The American ambition to develop “with the Europeans” capabilities adapted to the 21st century is in line with a clear logic of stranglehold of the European defense industry. The examples of anti-missile defense or the ‘share strategy’ introduced for the development and the manufacturing of the F-35, with a selected number of European countries, demonstrate how the Americans intend on industrially impose their rules in Europe.
As such, their ambition of pooling and sharing seems to be a one-way-street.
Indeed, the air-refueling tanker contract is a reminder of that.
Deemed strategic for the United States, it left no chance to EADS for winning the bid.
As far as the defense industry is concerned, it is very important to remain clear because European and French strategic autonomies are at skate.
A European and national policy of defense industry is therefore a real necessity if Europe wants to maintain the control of its future operational engagements.
The European Defense Agency (AED) has a major role to play in that domain provided that that member-states give it full responsibility to do so. Concerning France, while efforts need to be achieved in the domain of UAVs and stealth, its industry is well positioned in the sectors of very long range cruise missiles, in submarine actions, in tactical data and command and control.
The national industry has capabilities in the ballistic defense anti-missile domain as well. All of these capabilities are relevant to what the Americans wish to offer to the Europeans in their new logic of capabilities
The upcoming NATO summit in May in Chicago offers a great opportunity for French manufacturers to respond, in kind, to these propositions. Let us pursue similarly efforts in research and technology, which are vital for the future.
On concept and budget
Beyond the development of new operational concept on the “accessibility of common spaces” adapted to the new threats, the document indicates that missions of counter-insurgency and that of stabilization are still part of the assignments devoted to American forces.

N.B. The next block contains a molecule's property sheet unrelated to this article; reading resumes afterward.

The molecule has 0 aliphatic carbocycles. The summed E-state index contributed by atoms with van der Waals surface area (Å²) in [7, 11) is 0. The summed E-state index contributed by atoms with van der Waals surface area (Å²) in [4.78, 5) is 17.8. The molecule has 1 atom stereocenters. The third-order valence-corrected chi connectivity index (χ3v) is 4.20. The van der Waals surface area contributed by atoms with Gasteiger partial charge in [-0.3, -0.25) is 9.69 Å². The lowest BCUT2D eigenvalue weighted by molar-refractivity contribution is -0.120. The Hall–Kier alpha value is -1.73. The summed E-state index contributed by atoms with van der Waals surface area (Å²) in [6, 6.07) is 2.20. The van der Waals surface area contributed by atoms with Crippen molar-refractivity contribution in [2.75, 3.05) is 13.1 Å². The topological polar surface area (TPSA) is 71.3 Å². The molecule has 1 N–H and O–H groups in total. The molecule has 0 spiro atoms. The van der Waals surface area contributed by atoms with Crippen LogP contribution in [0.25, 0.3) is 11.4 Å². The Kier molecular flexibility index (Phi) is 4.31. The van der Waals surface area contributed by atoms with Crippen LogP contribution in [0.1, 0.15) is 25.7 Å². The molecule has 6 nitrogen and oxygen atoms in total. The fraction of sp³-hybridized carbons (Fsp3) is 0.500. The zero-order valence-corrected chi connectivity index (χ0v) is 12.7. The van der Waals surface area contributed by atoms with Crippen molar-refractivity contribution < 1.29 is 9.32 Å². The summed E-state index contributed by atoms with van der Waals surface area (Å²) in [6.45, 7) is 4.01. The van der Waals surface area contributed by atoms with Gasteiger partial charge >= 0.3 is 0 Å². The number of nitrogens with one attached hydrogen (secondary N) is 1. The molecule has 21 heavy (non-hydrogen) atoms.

But it is clearly stated that these will be limited and shall not be undertaken “on a big scale for long period of time”.
The abandonment of these missions is already implicit. What transpires from this, is the reduction of troops in the four branches but most particularly in the US Army, as missions of counter-insurgency and stabilization require lots of troops. These gains in personnel should allow the “recapitalization” of forces, which aim to extricate budget gains all the while allowing efforts in terms of capabilities evoked earlier.
In conclusion, this new reality needs to be examined very carefully.
Europe has to face its responsibilities. It has the opportunity to fully take its defense and security needs in its own hand while preserving its special relationship with the United States.
Will it be up to the task? Great-Britain, traditionally attracted by the “Open Seas” will play by its own rules.
As a result, France will have a leading role to play alongside Germany, as well as Sweden, Poland, Italy and Spain. But this possible only if France does not neglect to maintain a budgetary effort for its defense, a sign of credibility, directly related to its strategy.
Defense is first and foremost a matter of political will.
For General Jean-Patrick Gaviard background see
 Sustaining US leadership: Priorities for 21st century defense, January 2012